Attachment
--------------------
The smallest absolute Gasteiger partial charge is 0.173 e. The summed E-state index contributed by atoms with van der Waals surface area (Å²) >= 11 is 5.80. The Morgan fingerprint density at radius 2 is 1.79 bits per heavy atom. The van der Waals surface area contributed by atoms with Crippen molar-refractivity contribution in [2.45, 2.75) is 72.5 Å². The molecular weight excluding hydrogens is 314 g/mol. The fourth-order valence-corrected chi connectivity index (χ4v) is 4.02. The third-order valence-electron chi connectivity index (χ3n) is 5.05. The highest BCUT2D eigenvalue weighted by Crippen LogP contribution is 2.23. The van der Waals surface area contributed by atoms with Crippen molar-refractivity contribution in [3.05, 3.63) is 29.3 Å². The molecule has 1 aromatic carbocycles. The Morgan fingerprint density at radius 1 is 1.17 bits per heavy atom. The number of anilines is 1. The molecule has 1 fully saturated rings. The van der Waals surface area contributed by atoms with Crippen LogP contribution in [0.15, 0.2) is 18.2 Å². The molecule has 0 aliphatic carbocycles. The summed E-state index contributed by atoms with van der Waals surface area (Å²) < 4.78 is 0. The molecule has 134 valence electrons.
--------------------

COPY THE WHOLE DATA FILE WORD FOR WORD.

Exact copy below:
The smallest absolute Gasteiger partial charge is 0.173 e. The summed E-state index contributed by atoms with van der Waals surface area (Å²) >= 11 is 5.80. The Morgan fingerprint density at radius 2 is 1.79 bits per heavy atom. The van der Waals surface area contributed by atoms with Crippen molar-refractivity contribution in [2.45, 2.75) is 72.5 Å². The molecular weight excluding hydrogens is 314 g/mol. The fourth-order valence-corrected chi connectivity index (χ4v) is 4.02. The third-order valence-electron chi connectivity index (χ3n) is 5.05. The highest BCUT2D eigenvalue weighted by Crippen LogP contribution is 2.23. The van der Waals surface area contributed by atoms with Crippen molar-refractivity contribution in [3.05, 3.63) is 29.3 Å². The molecule has 1 aromatic carbocycles. The Morgan fingerprint density at radius 1 is 1.17 bits per heavy atom. The number of anilines is 1. The molecule has 1 fully saturated rings. The van der Waals surface area contributed by atoms with Crippen LogP contribution in [0.15, 0.2) is 18.2 Å². The molecule has 0 aliphatic carbocycles. The summed E-state index contributed by atoms with van der Waals surface area (Å²) < 4.78 is 0. The molecule has 134 valence electrons.